Emotional response as crucial as physical recovery
Gao Yongzhe (center), a doctor with the department of neurology at Zhongnan Hospital of Wuhan University, conducts psychological counseling for visitors with problems related to the COVID-19 pandemic
in Hubei province on May 14. [Photo by Zhao Jun/China Daily]

As well as overcoming the physical challenges posed by COVID-19, there is a need to tackle the psychological fallout from the pandemic, Li Yingxue reports.

Five days after Wuhan, capital of Hubei province, was locked down in January, Liu Zhengkui and his team started an operation of psychological assistance and psychological crisis intervention to help people at the epicenter of the pandemic.

"Usually we start the operation right away when an emergency happens, but the pandemic is different because it's an infectious disease, so it took us a couple days to figure out how to proceed," Liu, a researcher at Institute of Psychology of the Chinese Academy of Sciences, explains.

Liu spent almost three months in Wuhan providing psychological assistance to local medical workers, recovered COVID-19 patients and community staff since March. At the end of August, he will return to continue his work.

Initially, the operation was planned to last for a year, but recently Liu's team has managed to secure the funding and support to extend it by two years.

"Large-scale disasters always have long-term influence on people. For people in the core area of the Wenchuan earthquake, its influence has lasted for five years," Liu says. "The influence of the pandemic may last as long as three years for people in Wuhan."

Liu says when a disaster happens, the public's attitude usually goes through three steps - nervous and terrified first, then angry, before gradually going back to normal.

"In the first phase, people think their lives are threatened, and then, when they realize their lives or work are unaffected by the disaster, society needs an emotional release and the anger will gradually fade away over time," Liu explains.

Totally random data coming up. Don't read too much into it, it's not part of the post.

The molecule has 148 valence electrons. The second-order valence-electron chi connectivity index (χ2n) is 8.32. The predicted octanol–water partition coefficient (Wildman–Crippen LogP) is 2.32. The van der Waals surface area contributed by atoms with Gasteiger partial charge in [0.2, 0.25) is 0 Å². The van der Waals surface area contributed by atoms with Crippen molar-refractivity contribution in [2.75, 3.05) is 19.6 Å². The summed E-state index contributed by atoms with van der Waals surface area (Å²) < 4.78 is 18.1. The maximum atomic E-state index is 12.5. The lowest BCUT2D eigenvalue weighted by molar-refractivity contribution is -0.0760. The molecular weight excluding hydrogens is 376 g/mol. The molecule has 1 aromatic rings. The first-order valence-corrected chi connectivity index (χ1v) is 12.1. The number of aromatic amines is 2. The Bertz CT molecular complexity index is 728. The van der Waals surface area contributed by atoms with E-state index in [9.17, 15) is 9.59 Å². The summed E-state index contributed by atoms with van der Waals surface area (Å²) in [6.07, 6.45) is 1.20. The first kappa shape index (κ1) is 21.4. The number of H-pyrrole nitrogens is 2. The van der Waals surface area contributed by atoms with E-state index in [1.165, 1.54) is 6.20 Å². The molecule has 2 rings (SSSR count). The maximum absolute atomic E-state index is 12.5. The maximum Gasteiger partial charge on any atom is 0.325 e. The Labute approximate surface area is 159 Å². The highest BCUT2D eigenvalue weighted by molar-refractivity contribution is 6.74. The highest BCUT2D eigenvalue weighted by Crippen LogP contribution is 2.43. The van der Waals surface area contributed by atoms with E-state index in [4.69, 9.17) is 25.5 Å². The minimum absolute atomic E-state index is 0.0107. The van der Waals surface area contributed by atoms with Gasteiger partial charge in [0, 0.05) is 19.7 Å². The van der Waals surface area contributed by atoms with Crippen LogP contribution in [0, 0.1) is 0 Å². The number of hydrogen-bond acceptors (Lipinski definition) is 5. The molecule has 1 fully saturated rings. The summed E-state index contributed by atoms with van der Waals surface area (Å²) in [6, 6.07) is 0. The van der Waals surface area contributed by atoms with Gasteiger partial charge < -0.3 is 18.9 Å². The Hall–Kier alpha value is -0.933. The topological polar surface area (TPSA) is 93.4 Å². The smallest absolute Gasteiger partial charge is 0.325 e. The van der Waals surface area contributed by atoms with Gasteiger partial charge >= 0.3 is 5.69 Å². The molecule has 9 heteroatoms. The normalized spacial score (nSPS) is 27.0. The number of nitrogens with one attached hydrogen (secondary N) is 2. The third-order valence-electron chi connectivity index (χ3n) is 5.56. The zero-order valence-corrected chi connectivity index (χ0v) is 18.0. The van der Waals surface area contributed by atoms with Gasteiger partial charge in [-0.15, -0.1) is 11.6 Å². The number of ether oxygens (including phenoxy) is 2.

In Liu's mind, as transmission prevention has become the norm, the public's mentality also flows into a new phase.

"Social distancing is still required, which will affect people's emotions. There are occasionally new cases showing up in some places in China, which will still make people in those locales feel nervous again," Liu says.

"The prompt reaction to control the spread of the pandemic when it reoccurs will calm local people more quickly than the first wave, such as the cluster of cases which originated at Beijing's Xinfadi wholesale market," he says.

Medical workers at Shenyang Anning Hospital call on a hotline for psychological issues related to the pandemic in Liaoning province on Feb 12. [Photo by Yu Haiyang/China News Service]

A seven-day self-help online training camp was launched by Liu's team at the end of January. A special version of the training camp for medical workers went online on Feb 23 followed by a version for parents and children.

The training camp takes one person 10 to 20 minutes each day to learn how to cope with stress and manage their emotions.

According to Liu, the core content of the training camp is based on the courses and intervention plans that are recommended by the WHO and the Chinese Psychological Society, and have been widely applied in many post-disaster psychological rebuilding operations worldwide.

"The content is combined with psychology research literature and also experiential decompression training," Liu adds.

"We also have an online psychological counseling team. If there are situations that the person who takes part in the camp cannot deal with alone, the specialists will offer help," he says.

So far, around 250,000 people have finished this online training camp, Liu says.

Liu's team was founded in 2008.They helped people affected by the Wenchuan earthquake. The team includes six tutors and a dozen students.

Liu says the strength of one team is not enough. Therefore, their team produced a list of more than 800 psychology service institutions across the country and trained them to be able to help their local communities.

Technology has also played an important role in this operation. More than 1,000 smart bracelets have been distributed to medical workers, recovered COVID-19 patients and community staff.

"The bracelet can warn people if he or she has a violent mood swing and push some information about how to manage the emotions," Liu says.

Besides helping in Wuhan, Liu's team has also opened a nationwide hotline for people to ask for help. More than 400 experienced psychological counselors take shifts to answer the calls.